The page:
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After Cholesteatoma Surgery: A Follow-Up Post

Two weeks after surgery
The "After" pic

Two weeks after my cholesteatoma surgery, I had a follow up appointment with my surgeon. A handsome intern (they seem to hire models at this practice) had the privilege of pulling the blood-tinged packing out of my ear. I thought my hearing would be better, but it was still as if it were plugged.

"There's still packing left in there," the gorgeous intern explained. "And quite a bit of fluid. I'm going to suck some of that liquid out so we can have a better look at the ear canal. If you start to feel dizzy, let me know. Sometimes when there's an imbalance of air in the middle ear, you might feel some minor dizziness."

Let the sucking begin. I pictured all sorts of nasty things slipping out of my ear and into a tube. The sensation wasn't bad, the noise tolerable. But suddenly, I started having the tell-tale signs of losing consciousness. I felt sick to my stomach. My back became clammy. Everything seemed off kilter and those sang gray pixels were beginning to enter my vision. "I feel dizzy," I said.

The hot intern stopped and I sat up. "Can I have something to throw up into?" I pleaded. A small plastic dish was thrust into my hands. "I could use juice. Crackers," I rasped as I bent my head over my knees. The cute intern left and my surgeon entered with a nurse who immediately strapped a blood pressure cuff on my arm and one of those plastic contraptions that monitor the pulse rate on my finger.

The surgeon placed a cold, damp washcloth on my forehead and I laid back in the chair, feeling like I was dying. Gray blotted out everything. I was aware that the surgeon was talking to me and holding up his finger. I assumed he wanted me to follow it with my eyes, so I did.

The good-looking intern came back with my sustenance, so I slurped down the juice. Meantime, the surgeon spoke. "It's not the middle ear that's making you dizzy. Or your eyes would have been moving back and forth when I moved my finger around. Do your hands feel tingly?" They did. "You hyperventilated. That happens sometimes to patients. You're breathing out all your carbon dioxide and not replacing it."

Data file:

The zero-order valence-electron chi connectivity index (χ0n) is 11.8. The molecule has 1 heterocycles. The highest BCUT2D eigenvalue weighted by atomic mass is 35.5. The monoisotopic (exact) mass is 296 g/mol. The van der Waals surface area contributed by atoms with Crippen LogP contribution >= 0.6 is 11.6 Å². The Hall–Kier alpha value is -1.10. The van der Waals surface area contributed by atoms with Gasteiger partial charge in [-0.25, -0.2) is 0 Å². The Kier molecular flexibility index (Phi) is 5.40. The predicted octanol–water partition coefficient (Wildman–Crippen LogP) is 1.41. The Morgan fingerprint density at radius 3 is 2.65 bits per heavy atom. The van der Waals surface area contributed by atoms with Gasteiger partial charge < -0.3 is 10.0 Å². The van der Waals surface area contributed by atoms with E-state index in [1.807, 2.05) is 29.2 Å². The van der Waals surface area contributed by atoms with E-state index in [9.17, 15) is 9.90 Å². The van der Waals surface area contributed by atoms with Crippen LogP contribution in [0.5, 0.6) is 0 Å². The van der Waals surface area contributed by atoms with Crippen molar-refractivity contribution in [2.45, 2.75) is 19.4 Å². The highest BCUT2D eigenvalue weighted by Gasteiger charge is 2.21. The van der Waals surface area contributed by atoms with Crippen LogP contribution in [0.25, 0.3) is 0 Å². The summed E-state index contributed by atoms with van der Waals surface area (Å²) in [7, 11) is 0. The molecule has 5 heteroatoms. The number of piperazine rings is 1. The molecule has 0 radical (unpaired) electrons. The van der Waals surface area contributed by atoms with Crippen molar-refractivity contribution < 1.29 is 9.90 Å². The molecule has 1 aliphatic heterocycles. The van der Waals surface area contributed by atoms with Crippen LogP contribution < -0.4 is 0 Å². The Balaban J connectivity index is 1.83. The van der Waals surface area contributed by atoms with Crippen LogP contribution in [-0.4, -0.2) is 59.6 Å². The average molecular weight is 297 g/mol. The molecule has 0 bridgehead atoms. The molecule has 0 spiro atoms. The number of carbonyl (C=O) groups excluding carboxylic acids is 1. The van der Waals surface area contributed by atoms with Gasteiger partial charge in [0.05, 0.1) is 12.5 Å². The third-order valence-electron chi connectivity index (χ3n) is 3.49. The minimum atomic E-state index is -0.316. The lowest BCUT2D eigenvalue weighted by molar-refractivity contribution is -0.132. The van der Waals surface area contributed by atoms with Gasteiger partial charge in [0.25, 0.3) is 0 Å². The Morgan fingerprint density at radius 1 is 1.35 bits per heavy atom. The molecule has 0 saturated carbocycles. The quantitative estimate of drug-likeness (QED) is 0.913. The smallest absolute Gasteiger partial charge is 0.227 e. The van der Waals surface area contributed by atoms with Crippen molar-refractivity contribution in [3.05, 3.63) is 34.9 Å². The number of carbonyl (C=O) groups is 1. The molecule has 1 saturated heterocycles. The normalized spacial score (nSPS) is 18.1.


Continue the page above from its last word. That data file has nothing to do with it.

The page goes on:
After a little research prompted by my friend who also has these issues, I discovered this issue has a name: vasovagal syncope. Some people are prone to passing out during situations of emotional distress or seeing blood. I've had this condition all my life. I have a ton of personal stories that include this problem.

But I digress.

After the initial feeling of humiliation -- no one wants to pass out in front of people, especially in front of a cute intern -- I joked about how I'd like to have become a doctor, but passing out whenever I saw blood would put a damper on my career, and my surgeon wondered if anyone would even want to see someone named Dr. Gore, and I made a "Bwahaha" noise and rubbed my palms and hoped that this made a much better impression than my pale face and gagging into a plastic bowl.

After all of that, I was told I still had packing left in my ear while the ear healed and that my stitches looked good and I could use antibiotic ointment to help dissolve the smaller stitches. Two big black stitches remained that he'd pull out another time. The entrance to my ear is larger than it was, but other than that, my ear looks pretty much the same as it did. I can still wear earrings, etc.

The surgeon also told me I'd get bouts of shooting pain in my ear. This was normal and they would be short-lived. No one knew why this occurred, but his patients often complained of it. Sure enough, days later the shooting pains came and went. And I recognized this pain. I've had it before in the past. I'd like to study more about it and see what causes it. Just for my own curiosity. But that's for another day. Right now I'm still putting antibiotic drops in my ear, dotting ointment behind my ears, and continuing to catch drainage in cotton balls.

And as you'll see from my next post, this has been the least stressful part of my life. A mere hindrance. I feel fortunate my doctors caught this issue before it became a life or death situation. My kids need me. My cats need me. And I have books to write.

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